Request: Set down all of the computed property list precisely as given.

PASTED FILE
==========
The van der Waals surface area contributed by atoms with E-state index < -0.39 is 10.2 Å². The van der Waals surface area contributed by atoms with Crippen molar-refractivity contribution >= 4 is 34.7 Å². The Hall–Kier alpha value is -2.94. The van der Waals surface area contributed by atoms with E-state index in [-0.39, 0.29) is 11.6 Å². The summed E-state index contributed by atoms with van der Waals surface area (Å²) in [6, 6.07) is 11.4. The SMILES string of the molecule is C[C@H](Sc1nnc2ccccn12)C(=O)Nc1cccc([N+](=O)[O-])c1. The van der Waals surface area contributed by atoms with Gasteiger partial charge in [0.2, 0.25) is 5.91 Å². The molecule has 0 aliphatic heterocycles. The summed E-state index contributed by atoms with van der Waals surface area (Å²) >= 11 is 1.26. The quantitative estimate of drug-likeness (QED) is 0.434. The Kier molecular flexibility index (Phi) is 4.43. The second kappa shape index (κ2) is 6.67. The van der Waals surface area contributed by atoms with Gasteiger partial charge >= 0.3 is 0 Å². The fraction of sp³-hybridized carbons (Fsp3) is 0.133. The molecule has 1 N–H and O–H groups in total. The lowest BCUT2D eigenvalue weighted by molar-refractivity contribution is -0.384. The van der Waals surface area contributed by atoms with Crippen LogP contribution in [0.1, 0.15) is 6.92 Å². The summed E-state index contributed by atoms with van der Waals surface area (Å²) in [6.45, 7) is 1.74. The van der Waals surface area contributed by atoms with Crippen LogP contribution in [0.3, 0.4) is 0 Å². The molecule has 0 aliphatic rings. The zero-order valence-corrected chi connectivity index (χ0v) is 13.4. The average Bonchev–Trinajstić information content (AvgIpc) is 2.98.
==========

The van der Waals surface area contributed by atoms with E-state index < -0.39 is 10.2 Å². The van der Waals surface area contributed by atoms with Crippen molar-refractivity contribution >= 4 is 34.7 Å². The Hall–Kier alpha value is -2.94. The van der Waals surface area contributed by atoms with E-state index in [-0.39, 0.29) is 11.6 Å². The summed E-state index contributed by atoms with van der Waals surface area (Å²) in [6, 6.07) is 11.4. The SMILES string of the molecule is C[C@H](Sc1nnc2ccccn12)C(=O)Nc1cccc([N+](=O)[O-])c1. The van der Waals surface area contributed by atoms with Gasteiger partial charge in [0.2, 0.25) is 5.91 Å². The molecule has 0 aliphatic heterocycles. The summed E-state index contributed by atoms with van der Waals surface area (Å²) >= 11 is 1.26. The quantitative estimate of drug-likeness (QED) is 0.434. The Kier molecular flexibility index (Phi) is 4.43. The second kappa shape index (κ2) is 6.67. The van der Waals surface area contributed by atoms with Gasteiger partial charge >= 0.3 is 0 Å². The fraction of sp³-hybridized carbons (Fsp3) is 0.133. The molecule has 1 N–H and O–H groups in total. The lowest BCUT2D eigenvalue weighted by molar-refractivity contribution is -0.384. The van der Waals surface area contributed by atoms with Crippen LogP contribution in [0.1, 0.15) is 6.92 Å². The summed E-state index contributed by atoms with van der Waals surface area (Å²) in [6.45, 7) is 1.74. The van der Waals surface area contributed by atoms with Crippen LogP contribution in [0.3, 0.4) is 0 Å². The molecule has 0 aliphatic rings. The zero-order valence-corrected chi connectivity index (χ0v) is 13.4. The average Bonchev–Trinajstić information content (AvgIpc) is 2.98.